Essential Opinion: Beauty & Decay (Schönheit & Vergänglichkeit)

From Germany, this documentary has a strongly nostalgic tone as it follows a group of artists from the punk scene in 1980s East Berlin as they reminisce about the old days and put together a new photographic exhibition. Premiering at the Berlin International Film Festival, Beauty & Decay (Schönheit & Vergänglichkeit) sharply captures their thoughts and feelings, as filmmaker Annekatrin Hendel follows them around the city, encouraging them to explore both past events and the bigger ideas that have defined their lives.

Beauty & Decay

The documentary’s focus is the tatooed/pierced photographer Sven Marquardt, who first began shooting Dome (aka Dominique Hollenstein) in 1983. Together they took the art-punk scene by storm as uncompromising artists who challenged a controlling system. They worked their friend Robert Paris, both a model and a photographer. Hendel follows all three of them around the city. Sven and Dome decide to shoot some new photos after all these years, which will be added to a new show of his work, and they quickly find that they still work effortlessly well together.

As they travel around Berlin, they visit locations of previous events, including major art performances they staged together. Part fashion show and part rave, these events look epic, revealed in home videos that pulse with energy. By contrast, Sven’s black and white photos are staged and dramatic, distilling the punk attitudes through stark images of people and places. Through all of this, the soundtrack is full of these three friends recounting lively anecdotes about their antics. Both Sven and Dome confess that they were in love with Robert. While Robert shares his own journey (with accompanying film and photos) about moving to India, marrying a local and becoming a metalworker.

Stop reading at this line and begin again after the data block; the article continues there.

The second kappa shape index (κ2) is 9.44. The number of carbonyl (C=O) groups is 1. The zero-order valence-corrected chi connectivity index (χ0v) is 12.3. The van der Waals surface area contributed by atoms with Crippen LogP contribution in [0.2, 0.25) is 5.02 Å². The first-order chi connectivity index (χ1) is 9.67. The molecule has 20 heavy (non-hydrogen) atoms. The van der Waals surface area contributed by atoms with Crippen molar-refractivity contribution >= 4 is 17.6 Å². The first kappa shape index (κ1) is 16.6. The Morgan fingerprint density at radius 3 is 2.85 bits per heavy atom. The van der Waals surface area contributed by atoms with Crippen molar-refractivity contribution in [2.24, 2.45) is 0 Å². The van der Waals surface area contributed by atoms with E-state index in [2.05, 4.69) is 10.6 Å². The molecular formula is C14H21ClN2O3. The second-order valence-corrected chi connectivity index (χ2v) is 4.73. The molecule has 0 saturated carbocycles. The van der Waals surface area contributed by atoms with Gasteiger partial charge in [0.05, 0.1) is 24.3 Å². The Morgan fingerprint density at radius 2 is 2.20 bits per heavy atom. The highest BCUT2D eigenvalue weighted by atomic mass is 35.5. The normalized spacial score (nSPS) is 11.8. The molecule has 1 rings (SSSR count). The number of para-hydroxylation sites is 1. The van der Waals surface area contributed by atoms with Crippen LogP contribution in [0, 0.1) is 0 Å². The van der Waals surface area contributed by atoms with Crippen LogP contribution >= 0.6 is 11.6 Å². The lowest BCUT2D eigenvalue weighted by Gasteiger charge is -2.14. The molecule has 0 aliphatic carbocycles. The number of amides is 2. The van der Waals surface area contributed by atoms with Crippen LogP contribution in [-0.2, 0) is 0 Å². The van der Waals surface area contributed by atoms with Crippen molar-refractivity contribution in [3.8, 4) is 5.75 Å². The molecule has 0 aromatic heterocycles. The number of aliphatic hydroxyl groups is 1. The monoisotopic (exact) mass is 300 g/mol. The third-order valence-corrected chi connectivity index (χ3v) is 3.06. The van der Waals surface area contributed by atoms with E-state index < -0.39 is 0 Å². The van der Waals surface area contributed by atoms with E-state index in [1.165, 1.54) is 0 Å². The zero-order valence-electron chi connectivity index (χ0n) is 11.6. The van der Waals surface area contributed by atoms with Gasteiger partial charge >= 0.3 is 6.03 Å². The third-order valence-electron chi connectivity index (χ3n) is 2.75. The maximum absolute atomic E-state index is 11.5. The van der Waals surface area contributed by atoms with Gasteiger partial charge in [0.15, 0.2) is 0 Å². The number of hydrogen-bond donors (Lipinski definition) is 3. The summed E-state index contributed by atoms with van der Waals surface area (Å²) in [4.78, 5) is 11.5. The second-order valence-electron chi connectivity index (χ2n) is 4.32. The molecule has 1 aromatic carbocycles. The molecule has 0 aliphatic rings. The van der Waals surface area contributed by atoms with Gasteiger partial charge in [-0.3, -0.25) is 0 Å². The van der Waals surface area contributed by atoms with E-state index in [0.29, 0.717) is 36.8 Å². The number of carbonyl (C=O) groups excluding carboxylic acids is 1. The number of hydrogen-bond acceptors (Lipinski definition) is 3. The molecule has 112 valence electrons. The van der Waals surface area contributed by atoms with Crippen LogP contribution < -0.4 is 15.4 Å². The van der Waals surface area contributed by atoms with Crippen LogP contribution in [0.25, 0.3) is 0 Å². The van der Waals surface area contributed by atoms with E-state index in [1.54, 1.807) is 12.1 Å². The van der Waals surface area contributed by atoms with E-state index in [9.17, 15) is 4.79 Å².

All three have so many stories to tell that this film could easily have stretched longer than this relatively brief 1 hour 20 minutes. But Hendel’s central idea is to juxtapose the angles of these people’s lives in a restrictive society where they relished being persecuted. “I thought all people had wild, incandescent lives in which they could live out their fantasies,” Dome says, noting that she was surprised that anyone gave into the oppression. All three mix their nostalgia with a clear love of the vibrant city Berlin has become today, letting their artistic curiosity express itself through their words and their images.

And as the title Beauty & Decay (Schönheit & Vergänglichkeit) suggests, this is also a film about the realities of aging. It’s not just about the brittle division of Berlin (they were born just after the wall went up), nor is it a documentary about the loss of the olden days. More importantly, it’s about how growing older makes these artists appreciate their health more, valuing it even greater than the beauty they create. That said, they’re not even 60 yet, still working and bristling with observations that put their memories into telling context. Yes, this is a story of an artistic world that doesn’t exist anymore, but in these three people, it’s clear that life is still packed with opportunities to be wild and incandescent.

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All pictures reproduced courtesy of It Works! and Sven-Marquardt

Rich Cline

Rich Cline

Journalist
As a freelance journalist, Rich Cline has covered films and major events on five continents. The founding editor of Shadows on the Wall, he is vice chair of the London Film Critics' Circle, chair of the London Critics' Circle Film Awards, and a member of Fipresci, Online Film Critics Society and GALECA: The Society of LGBTQ Entertainment Critics. A native of Los Angeles, he grew up in Ecuador and has called London home since 1992.
Rich Cline
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